So what’s the point of secession? Is Mr Jedlicka wrong to walk onto a volatile border and declare a new nation? History shows quite clearly that Serbian nationalists are not a group of people you would want to upset. Yet, there is something extremely alluring about breaking off from society, with its injustices and frustrations, and being part of a new polity of like-minded compatriots. Nor are Libertarians unique in wanting to put their ideas into practice. Independent communities are a long established part of the communist tradition, from the Paris Commune in 1871 to contemporary Anarcho-Syndicalist squats in London.

Ultimately, unlike the times of the Paris commune just about every square mile of land on this planet belongs to one country or another. Furthermore, a hope of mass abandonment of entire nations doesn’t seem to be a realistic prospect anytime soon. Most separatist movements in Europe whether in Catalonia, Scotland, Northern Italy or Transnistria hardly demonstrate a triumph of Liberalism. However, I will argue that micro-nations and secession movements can and will succeed. As long as these places represent an idea they stand a good chance of flourishing. What separates a successful project like Freetown Christiania from a disaster like Fordlandia, is that they stand for something, they show that a certain vision of society can indeed prosper. It also helps a lot if these movements don’t antagonise any of their larger neighbours. As is becoming the case with Liberland.

The most widely known examples of micro- nations are undoubtedly the cities of Hong Kong and Singapore. I will resist the temptation to state that they are examples of ‘pure free market’ economies because their histories are much more nuanced than that. However, they have been governed much more on capitalist lines than their neighbours, which is why they stand out. Importantly, Hong Kong and Singapore show that with the right policies in place, a tiny patch of land can become a prosperous metropolis. On a positive note the future looks bright for micronations. Sea Steads are already a distinct possibility and the government of Honduras is thinking about establishing ZEDEs (Zones for Employment and Economic Development). If the ZEDE system works well, some cities in Honduras will be effectively independent and free to govern themselves. Of course, there is the prospect that these schemes won’t happen or will go horribly wrong but they are promising nonetheless. If run properly, the ZEDE could provide a useful model for the developing world.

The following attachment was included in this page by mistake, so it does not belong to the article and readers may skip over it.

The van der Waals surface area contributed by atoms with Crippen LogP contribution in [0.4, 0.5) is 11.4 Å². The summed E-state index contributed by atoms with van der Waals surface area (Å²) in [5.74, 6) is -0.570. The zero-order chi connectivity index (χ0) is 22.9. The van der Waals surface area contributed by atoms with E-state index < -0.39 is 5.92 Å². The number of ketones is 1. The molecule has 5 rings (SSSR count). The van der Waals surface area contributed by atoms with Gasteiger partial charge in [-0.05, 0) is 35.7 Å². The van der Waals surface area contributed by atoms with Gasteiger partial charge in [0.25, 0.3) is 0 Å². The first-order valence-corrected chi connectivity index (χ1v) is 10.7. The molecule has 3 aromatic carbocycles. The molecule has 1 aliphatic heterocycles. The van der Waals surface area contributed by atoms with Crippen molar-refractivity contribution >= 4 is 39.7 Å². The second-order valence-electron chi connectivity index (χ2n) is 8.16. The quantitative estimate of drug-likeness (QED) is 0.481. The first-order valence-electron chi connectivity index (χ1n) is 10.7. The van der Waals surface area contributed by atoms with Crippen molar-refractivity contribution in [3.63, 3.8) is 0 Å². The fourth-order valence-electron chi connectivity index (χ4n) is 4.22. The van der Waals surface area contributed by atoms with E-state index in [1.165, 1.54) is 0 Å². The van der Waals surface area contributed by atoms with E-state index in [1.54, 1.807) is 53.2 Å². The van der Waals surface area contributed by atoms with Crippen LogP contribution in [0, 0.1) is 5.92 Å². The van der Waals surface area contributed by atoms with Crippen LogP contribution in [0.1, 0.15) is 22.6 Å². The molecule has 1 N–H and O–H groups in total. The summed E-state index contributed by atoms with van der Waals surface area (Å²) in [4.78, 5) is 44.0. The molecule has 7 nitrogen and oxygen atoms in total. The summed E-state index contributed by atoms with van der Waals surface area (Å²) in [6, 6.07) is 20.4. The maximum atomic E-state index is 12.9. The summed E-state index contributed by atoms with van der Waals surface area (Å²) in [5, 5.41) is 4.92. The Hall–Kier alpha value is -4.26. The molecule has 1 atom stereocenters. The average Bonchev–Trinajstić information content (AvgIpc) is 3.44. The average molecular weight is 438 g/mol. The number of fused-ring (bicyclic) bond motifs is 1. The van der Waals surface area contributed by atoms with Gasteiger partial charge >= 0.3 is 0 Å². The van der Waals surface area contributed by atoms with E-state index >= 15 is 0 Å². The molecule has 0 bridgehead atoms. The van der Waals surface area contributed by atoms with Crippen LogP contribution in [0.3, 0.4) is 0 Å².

Fundamentally, Liberland can work. In a recent interview on Anarchast Jedlicka outlined that both the Croatian and Serbian police have made it difficult to enter the area. But despite resistance Liberland has garnered a huge amount of media interest as well as thousands of applications for citizenship. Hopefully in the not too distant future we will see more Libertarians putting their ideas effectively into practice; illuminating the way for larger nations in the process.

 

 

 

Cross posted from Alternative Archetype.